Friday, December 21, 2007
Not a single team looks like they will be worthy of an at-large bid at season's end. Illinois State and Bradley might have a chance to win the MVC conference tourneys, and that looks like the only way a team representing Illinois will make it. Quite pathetic.
The state top ten:
1. Illinois State - No one deserves #1 - but they beat UIC who beat Bradley
2. UIC - - Beat Bradley head-to-head.
2. Bradley -Embarrassed at Butler.
4. Illinois - Beat at home by a MAC team - worst offensive team I've ever seen at Illinois.
5. Southern Illinois - I'm not sure why they were rated so high going into this year after losing Tatum and Young off last year's sweet sixteen squad.
6. DePaul - So much talent - so little coaching. Is Wainwright Pat Kennedy Jr.?
7. Northwestern - NU is in their usual cycle and are now 2 years away from being mediocre.
8. Loyola - 2006-2007 was the wrong year for Loyola to peak as Butler and Wright St. ruled the Horizon.
9. Chicago State
10. Northern Illinois
"on the verge": Eastern, Western
Thursday, November 29, 2007
My optimistic projections were based on three premises:
a.) Shaun Pruitt learned how to pass out of a double team instead of forcing bad shots
b.) Chester Frazier improved his shooting enough to become a legitimate outside threat
c.) Brian Randle would be more assertive on the offensive end (I held out no hope he could stay out of foul trouble)
Last night's miserable performance against Maryland left all three of these premises in shambles. Playing poorly against Duke is one thing, but Maryland is not a very good basketball team, and last night's performance was an embarrassment.
I take no solace in the fact that the game was winnable and Illinois kept it close despite playing poorly. Illinois plays hard enough on the defensive end to compete with all but the elite teams in the country. But their complete ineptitude on the offensive end promises nothing but a repeat of last year's struggles.
One factor is that Weber has players woefully unsuited to his motion offense as no one can finish a drive or consistently hit outside shots. Throwing down low doesn't help much as Pruitt can't get it back it out when the defense collapses.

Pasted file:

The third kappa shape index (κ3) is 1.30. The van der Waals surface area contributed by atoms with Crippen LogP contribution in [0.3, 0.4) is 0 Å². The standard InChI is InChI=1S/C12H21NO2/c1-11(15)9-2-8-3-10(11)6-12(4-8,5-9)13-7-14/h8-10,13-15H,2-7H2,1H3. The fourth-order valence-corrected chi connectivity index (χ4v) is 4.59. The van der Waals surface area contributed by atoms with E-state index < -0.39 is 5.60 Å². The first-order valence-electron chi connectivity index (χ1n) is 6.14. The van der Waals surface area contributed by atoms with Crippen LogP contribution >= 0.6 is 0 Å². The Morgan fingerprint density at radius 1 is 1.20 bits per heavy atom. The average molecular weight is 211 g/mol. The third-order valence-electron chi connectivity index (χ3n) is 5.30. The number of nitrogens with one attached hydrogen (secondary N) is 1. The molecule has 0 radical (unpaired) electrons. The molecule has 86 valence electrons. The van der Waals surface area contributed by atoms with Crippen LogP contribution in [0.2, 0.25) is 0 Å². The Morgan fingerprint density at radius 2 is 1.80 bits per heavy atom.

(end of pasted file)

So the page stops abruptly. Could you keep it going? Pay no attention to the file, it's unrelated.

Some writers found Calvin Brock's production a sliver lining in an otherwise ugly game. But I'm less sanguine on Brock's performance and potential. How pathetic is it that a player who shoots 6 for 14 is your offensive star? And did I mention most of his shots were wide open?
I shouldn't harp on Brock since he was in fact their best player last night. But he has an awful shooting form which will never allow him to consistently hit jumpers. This really should have been fixed his freshman year as his shot greatly limits his potential.
Brock has a great sense for the ball and always seems to find space to get off an open shot. If he could consistently hit them he could be the game changing player the Illini need. Weber has failed to develop Brock into a great player. And Weber's failures are starting to add up.
While Jamar Smith will be back next year, the team figures to continue to struggle on offense until Richardson, Bertrand and Paul get to campus in 2009. Maybe then, with athletic guards and wings, this offense can get back in motion.
Monday, November 19, 2007
After predictably bad years from Podsednik, Uribe and Erstad, Williams again needs to fix holes in left, center and short this off-season. He took the first step by trading Jon Garland to the Angels for Orlando Cabrera.
Both are entering the last year of their contracts and the talent changing sides is basically a wash. Both are marginally better than league average players at their respective positions.
But I believe this trade makes the Sox better next year. The upgrade from Uribe to Cabrera will likely be greater than drop-off between Garland and the pitcher who replaces him (at this point it looks like Gavin Floyd). If the Sox do sign a top free-agent in center, they should be competitive in 2008.
You can read a long, but not very enlightening, thread on this trade over at BTF.
Monday, November 12, 2007